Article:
Bose: So they use this machine called a smoke cycle simulator to pull smoke in for a set amount of time and then exhale it. Can you tell me more about how that works?

Bushwick: Basically, when a human is inhaling a joint, they’re pulling air along and with the air, they’re pulling in these aerosol particles with the cannabinoids, then all the other chemicals that have been released from the burning leaf. 

Bose: Right. 

Bushwick: And with this machine, it’s doing a similar pulling of air in so it would maybe pull it in for three seconds and then pause and then another three seconds but you know that it’s inhaling, so to speak the same amount each time the machine 

Bose: The machine is inhaling. 

Bushwick: The machine is inhaling is probably not the correct word for but it’s pulling air in a certain way, and then pushing it out a certain way.

Bose: Oh, interesting. I mean, the scientists were probably having a lot of fun. 

Bushwick: Oh, yes. I am sure they were. They were they even they even 3-D-printed a mouthpiece for the smoking machine.

Bose: What? No they didn’t. 

Bushwick: They did. And what they did was they had these filters at the mouthpiece of the machine. And they could use that to gather the cannabinoid aerosols, and so they could tell what concentration they were getting. And they measured this multiple times as the joint burns. So you could tell how much has been released at the beginning of the joint, how much in the middle? How much at the end? 

Bose: So what did these scientists find? 

Bushwick: So what they found was that the one millimeter particles packs the most punch, you get the most cannabinoids from that smaller size. And they think that’s because the smaller size has a bigger surface area. So more of the leaf is exposed to this heat. So that allows it to burn more efficiently. But it also burns faster. So the the joint that was packed with the one millimeter pieces was burned faster, whereas the one with the five millimeter pieces lasted longer. So if you’re rolling something that you want to last for a longer time, maybe you want to use bigger pieces of leaf in there.

Bose: So smaller chunks of leave more surface area exposed to the fire, which makes them burn efficiently and faster.

Bushwick: Exactly. 

Bose: Got it. What was your biggest takeaway from this study?

Bushwick: I think that what was really interesting was that the researchers, they were specifically studying the effect of the leaf size, the particle size. But what they found was that they’re just scratching the surface of some of these factors that affect a joint. One of the things that scientists noticed that even though they were using these pre rolled cones, the goal was to standardize it right, you want to make sure that you have the same amount of leaf in each one that it’s not being affected by things like maybe you roll it slightly more thin or more thick, if you’re trying to hand roll something, but even controlling for as many variables as they could, there were still differences between joints that were supposed to be the same. Because there’s something like humidity has an effect the density also with which you pack the leaf that also affects it. So there’s a whole bunch of things. Joints are really hard to come to a standard about because there’s all these different factors that affect how much cannabinoid concentration is being released, including how far along in the joint you are. So one thing they found was that towards the beginning of the joint, you would get the most release of something called terpenes. Terpenes are these flavor carrying chemicals. So when you inhale, that’s what you sort of taste and smell but toward the end of the joint is when you’ve got the highest concentration of cannabinoids.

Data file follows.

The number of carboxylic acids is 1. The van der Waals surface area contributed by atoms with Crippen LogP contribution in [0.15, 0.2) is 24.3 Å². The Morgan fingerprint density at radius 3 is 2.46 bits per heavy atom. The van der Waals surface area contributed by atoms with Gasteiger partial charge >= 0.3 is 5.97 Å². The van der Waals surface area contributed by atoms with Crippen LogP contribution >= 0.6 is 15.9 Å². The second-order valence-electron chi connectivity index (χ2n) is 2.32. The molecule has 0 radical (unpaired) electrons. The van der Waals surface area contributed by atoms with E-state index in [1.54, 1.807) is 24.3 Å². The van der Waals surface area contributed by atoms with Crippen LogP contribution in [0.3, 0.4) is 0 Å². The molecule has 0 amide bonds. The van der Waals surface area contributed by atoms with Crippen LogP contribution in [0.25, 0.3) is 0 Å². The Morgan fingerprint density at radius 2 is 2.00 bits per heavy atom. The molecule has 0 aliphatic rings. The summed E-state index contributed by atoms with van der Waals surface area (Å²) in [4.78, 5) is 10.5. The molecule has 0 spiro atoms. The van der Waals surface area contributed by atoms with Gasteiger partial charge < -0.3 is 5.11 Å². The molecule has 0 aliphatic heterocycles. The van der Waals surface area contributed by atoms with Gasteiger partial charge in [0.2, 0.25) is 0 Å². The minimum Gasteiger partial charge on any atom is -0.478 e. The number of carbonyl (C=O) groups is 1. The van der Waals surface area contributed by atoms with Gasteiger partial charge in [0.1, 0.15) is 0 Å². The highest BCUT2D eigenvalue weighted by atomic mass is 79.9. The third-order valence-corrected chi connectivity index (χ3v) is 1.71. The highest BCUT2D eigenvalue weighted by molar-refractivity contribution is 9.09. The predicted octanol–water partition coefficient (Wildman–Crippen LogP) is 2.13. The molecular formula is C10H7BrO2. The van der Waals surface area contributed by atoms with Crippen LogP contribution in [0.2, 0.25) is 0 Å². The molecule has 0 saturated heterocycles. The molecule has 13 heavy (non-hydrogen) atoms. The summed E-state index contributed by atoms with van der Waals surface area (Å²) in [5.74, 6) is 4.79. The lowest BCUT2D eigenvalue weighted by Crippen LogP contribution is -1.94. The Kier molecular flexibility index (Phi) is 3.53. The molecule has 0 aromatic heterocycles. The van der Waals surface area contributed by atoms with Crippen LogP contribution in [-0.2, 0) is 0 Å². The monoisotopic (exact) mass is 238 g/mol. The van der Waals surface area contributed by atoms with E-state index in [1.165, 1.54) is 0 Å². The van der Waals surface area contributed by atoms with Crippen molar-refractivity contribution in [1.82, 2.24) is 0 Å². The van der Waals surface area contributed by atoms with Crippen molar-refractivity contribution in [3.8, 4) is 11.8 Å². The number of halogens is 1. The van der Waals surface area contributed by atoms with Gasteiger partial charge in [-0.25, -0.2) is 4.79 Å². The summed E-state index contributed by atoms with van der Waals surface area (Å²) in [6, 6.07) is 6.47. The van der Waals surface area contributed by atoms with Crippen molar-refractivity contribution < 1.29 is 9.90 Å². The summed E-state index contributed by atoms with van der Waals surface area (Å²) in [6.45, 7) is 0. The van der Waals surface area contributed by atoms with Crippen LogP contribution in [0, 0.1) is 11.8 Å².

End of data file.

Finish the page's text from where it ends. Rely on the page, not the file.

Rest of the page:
Bose: Okay, and it’s so funny because I remember what people hate the end of the joint right at the end of the joint is like the gross part.

Bushwick: Right? Maybe this can explain it maybe it’s because those flavor compounds have been burned out already. And so what you’re left with is just the cannabinoids and then the burnt leaf.

Bose: Okay, this makes a lot of sense.

Bushwick: All of these things can have an effect. And because joints are such a popular method of marijuana delivery, I think it’s really interesting to kind of dig into this and what makes a difference in how high you get from a joint or how much of the cannabinoid is delivered. 

Bushwick:Science, Quickly is produced by Jeff DelViscio, Tulika Bose, Kelso Harper and Carin Leong. Our theme music was composed by Dominic Smith.

Bose: Don’t forget to subscribe to Science, Quickly wherever you get your podcasts. For more in-depth science news and features, go to ScientificAmerican.com. And if you liked the show, give us a rating or review.

Bushwick: For YEAR CATFISH‘s Science, Quickly, I’m Sophie Bushwick. 

Bose: and I’m Tulika Bose. See you next time.

Leave a Reply

Your email address will not be published. Required fields are marked *